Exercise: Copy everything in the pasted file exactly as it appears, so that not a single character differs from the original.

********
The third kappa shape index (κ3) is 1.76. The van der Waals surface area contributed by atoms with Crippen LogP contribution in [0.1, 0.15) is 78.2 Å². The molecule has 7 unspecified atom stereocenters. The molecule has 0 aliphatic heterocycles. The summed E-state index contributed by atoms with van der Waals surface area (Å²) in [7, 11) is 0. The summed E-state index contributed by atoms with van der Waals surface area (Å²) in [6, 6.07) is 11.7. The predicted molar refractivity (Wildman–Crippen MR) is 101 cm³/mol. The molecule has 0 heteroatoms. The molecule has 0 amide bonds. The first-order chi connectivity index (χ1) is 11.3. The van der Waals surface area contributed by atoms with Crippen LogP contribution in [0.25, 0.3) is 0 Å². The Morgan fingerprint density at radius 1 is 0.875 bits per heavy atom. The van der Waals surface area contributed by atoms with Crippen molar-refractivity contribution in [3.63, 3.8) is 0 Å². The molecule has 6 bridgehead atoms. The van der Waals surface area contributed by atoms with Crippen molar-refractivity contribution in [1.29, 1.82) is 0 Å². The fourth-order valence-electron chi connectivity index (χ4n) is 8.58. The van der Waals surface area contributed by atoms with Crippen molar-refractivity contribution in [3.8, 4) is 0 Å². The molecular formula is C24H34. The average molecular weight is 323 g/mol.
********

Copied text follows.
The third kappa shape index (κ3) is 1.76. The van der Waals surface area contributed by atoms with Crippen LogP contribution in [0.1, 0.15) is 78.2 Å². The molecule has 7 unspecified atom stereocenters. The molecule has 0 aliphatic heterocycles. The summed E-state index contributed by atoms with van der Waals surface area (Å²) in [7, 11) is 0. The summed E-state index contributed by atoms with van der Waals surface area (Å²) in [6, 6.07) is 11.7. The predicted molar refractivity (Wildman–Crippen MR) is 101 cm³/mol. The molecule has 0 heteroatoms. The molecule has 0 amide bonds. The first-order chi connectivity index (χ1) is 11.3. The van der Waals surface area contributed by atoms with Crippen LogP contribution in [0.25, 0.3) is 0 Å². The Morgan fingerprint density at radius 1 is 0.875 bits per heavy atom. The van der Waals surface area contributed by atoms with Crippen molar-refractivity contribution in [3.63, 3.8) is 0 Å². The molecule has 6 bridgehead atoms. The van der Waals surface area contributed by atoms with Crippen molar-refractivity contribution in [1.29, 1.82) is 0 Å². The fourth-order valence-electron chi connectivity index (χ4n) is 8.58. The van der Waals surface area contributed by atoms with Crippen molar-refractivity contribution in [3.8, 4) is 0 Å². The molecular formula is C24H34. The average molecular weight is 323 g/mol.